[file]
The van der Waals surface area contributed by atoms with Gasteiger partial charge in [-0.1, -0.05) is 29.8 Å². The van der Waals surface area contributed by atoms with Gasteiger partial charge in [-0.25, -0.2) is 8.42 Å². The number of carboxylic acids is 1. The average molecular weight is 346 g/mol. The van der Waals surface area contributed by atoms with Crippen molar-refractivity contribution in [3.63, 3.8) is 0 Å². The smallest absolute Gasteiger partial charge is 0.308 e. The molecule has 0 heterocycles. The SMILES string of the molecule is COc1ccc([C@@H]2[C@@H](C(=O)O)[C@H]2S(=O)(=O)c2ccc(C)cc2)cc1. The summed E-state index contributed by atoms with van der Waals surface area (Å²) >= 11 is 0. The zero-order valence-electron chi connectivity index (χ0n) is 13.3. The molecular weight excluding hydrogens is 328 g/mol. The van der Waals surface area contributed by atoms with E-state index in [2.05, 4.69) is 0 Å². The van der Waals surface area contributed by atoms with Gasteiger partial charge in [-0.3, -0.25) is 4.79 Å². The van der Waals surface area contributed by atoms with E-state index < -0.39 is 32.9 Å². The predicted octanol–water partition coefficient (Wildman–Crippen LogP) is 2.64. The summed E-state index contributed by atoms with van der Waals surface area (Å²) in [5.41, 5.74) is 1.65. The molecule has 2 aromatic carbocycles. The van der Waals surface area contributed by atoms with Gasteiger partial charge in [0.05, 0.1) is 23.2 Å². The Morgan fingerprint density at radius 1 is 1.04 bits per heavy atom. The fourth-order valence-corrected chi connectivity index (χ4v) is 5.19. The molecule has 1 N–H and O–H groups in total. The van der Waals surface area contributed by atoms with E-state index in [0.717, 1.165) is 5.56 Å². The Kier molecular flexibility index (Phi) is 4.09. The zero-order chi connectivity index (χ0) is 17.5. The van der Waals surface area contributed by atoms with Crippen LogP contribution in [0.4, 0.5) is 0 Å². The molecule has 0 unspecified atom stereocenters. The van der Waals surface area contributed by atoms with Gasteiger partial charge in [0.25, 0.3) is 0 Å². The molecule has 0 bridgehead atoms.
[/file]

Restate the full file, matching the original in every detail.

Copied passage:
The van der Waals surface area contributed by atoms with Gasteiger partial charge in [-0.1, -0.05) is 29.8 Å². The van der Waals surface area contributed by atoms with Gasteiger partial charge in [-0.25, -0.2) is 8.42 Å². The number of carboxylic acids is 1. The average molecular weight is 346 g/mol. The van der Waals surface area contributed by atoms with Crippen molar-refractivity contribution in [3.63, 3.8) is 0 Å². The smallest absolute Gasteiger partial charge is 0.308 e. The molecule has 0 heterocycles. The SMILES string of the molecule is COc1ccc([C@@H]2[C@@H](C(=O)O)[C@H]2S(=O)(=O)c2ccc(C)cc2)cc1. The summed E-state index contributed by atoms with van der Waals surface area (Å²) >= 11 is 0. The zero-order valence-electron chi connectivity index (χ0n) is 13.3. The molecular weight excluding hydrogens is 328 g/mol. The van der Waals surface area contributed by atoms with E-state index in [2.05, 4.69) is 0 Å². The van der Waals surface area contributed by atoms with Gasteiger partial charge in [-0.3, -0.25) is 4.79 Å². The van der Waals surface area contributed by atoms with E-state index < -0.39 is 32.9 Å². The predicted octanol–water partition coefficient (Wildman–Crippen LogP) is 2.64. The summed E-state index contributed by atoms with van der Waals surface area (Å²) in [5.41, 5.74) is 1.65. The molecule has 2 aromatic carbocycles. The van der Waals surface area contributed by atoms with Gasteiger partial charge in [0.05, 0.1) is 23.2 Å². The Morgan fingerprint density at radius 1 is 1.04 bits per heavy atom. The fourth-order valence-corrected chi connectivity index (χ4v) is 5.19. The molecule has 1 N–H and O–H groups in total. The van der Waals surface area contributed by atoms with E-state index in [0.717, 1.165) is 5.56 Å². The Kier molecular flexibility index (Phi) is 4.09. The zero-order chi connectivity index (χ0) is 17.5. The van der Waals surface area contributed by atoms with Crippen LogP contribution in [0.4, 0.5) is 0 Å². The molecule has 0 unspecified atom stereocenters. The van der Waals surface area contributed by atoms with Gasteiger partial charge in [0.25, 0.3) is 0 Å². The molecule has 0 bridgehead atoms.